Net Sales
 
Currency
 
Acquisitions and Divestitures
 
Organic Net Sales
 
Price
 
Volume/Mix
2018 Compared to 2017
 
 
 
 
 
 
 
 
 
 
 
United States
(0.6
)%
 
0.0 pp
 
0.0 pp
 
(0.6
)%
 
(0.9) pp
 
0.3 pp
Canada
(0.2
)%
 
(0.3) pp
 
0.0 pp
 
0.1
 %
 
(0.6) pp
 
0.7 pp
EMEA
5.1
 %
 
2.5 pp
 
(1.5) pp
 
4.1
 %
 
0.9 pp
 
3.2 pp
Rest of World
5.6
 %
 
(7.6) pp
 
5.3 pp
 
7.9
 %
 
5.4 pp
 
2.5 pp
Kraft Heinz
0.7
 %
 
(0.6) pp
 
0.4 pp
 
0.9
 %
 
0.0 pp
 
0.9 pp
 
 
 
 
 
 
 
 
 
 
 
 
2017 Compared to 2016 (As Restated)
 
 
 
 
 
 
 
 
 
 
 
United States
(1.3
)%
 
0.0 pp
 
0.0 pp
 
(1.3
)%
 
0.5 pp
 
(1.8) pp
Canada
(5.4
)%
 
1.9 pp
 
0.0 pp
 
(7.3
)%
 
(1.8) pp
 
(5.5) pp
EMEA
 %
 
(0.5) pp
 
(0.3) pp
 
0.8
 %
 
(0.5) pp
 
1.3 pp
Rest of World
4.8
 %
 
(0.8) pp
 
0.0 pp
 
5.6
 %
 
4.2 pp
 
1.4 pp
Kraft Heinz
(0.9
)%
 
0.0 pp
 
0.0 pp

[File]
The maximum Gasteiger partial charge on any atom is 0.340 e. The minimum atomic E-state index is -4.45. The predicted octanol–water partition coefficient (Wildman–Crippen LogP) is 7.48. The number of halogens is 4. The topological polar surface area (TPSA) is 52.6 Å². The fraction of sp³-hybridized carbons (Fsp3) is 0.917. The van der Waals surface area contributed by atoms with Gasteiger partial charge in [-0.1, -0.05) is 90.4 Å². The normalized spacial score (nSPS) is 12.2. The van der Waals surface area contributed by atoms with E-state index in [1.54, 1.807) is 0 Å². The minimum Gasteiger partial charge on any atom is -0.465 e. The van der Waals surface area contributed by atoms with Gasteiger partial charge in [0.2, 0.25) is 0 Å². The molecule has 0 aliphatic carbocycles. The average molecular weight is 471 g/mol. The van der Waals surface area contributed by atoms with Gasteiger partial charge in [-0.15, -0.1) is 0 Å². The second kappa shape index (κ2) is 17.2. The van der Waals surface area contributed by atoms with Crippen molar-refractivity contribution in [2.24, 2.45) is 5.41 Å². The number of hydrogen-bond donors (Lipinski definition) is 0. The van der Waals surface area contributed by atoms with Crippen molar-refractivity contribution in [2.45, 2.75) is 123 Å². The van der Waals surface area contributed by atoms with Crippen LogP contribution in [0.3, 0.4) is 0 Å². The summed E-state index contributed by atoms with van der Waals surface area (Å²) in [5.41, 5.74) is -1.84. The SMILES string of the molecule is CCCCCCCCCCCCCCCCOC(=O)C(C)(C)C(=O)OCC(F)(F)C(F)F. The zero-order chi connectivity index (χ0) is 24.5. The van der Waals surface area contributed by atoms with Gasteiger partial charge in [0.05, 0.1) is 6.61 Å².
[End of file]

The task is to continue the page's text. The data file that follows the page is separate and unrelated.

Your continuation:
(0.9
)%
 
0.6 pp
 
(1.5) pp

35




Adjusted EBITDA:
 
 
 
As Restated & Recast
 
December 29,
2018
 
December 30,
2017
 
December 31,
2016
 
(in millions)
Segment Adjusted EBITDA:
 
 
 
 
 
United States
$
5,218

 
$
5,873

 
$
5,744

Canada
608

 
636

 
632

EMEA
724

 
673

 
741

Rest of World
635

 
590

 
621

General corporate expenses
(161
)
 
(108
)
 
(164
)
Depreciation and amortization (excluding integration and restructuring expenses)
(919
)
 
(907
)
 
(875
)
Integration and restructuring expenses
(297
)
 
(583
)
 
(992
)
Deal costs
(23
)
 

 
(30
)
Unrealized gains/(losses) on commodity hedges
(21
)
 
(19
)
 
38

Impairment losses
(15,936
)
 
(49
)
 
(71
)
Gains/(losses) on sale of business
(15
)
 

 

Nonmonetary currency devaluation

 

 
(4
)
Equity award compensation expense (excluding integration and restructuring expenses)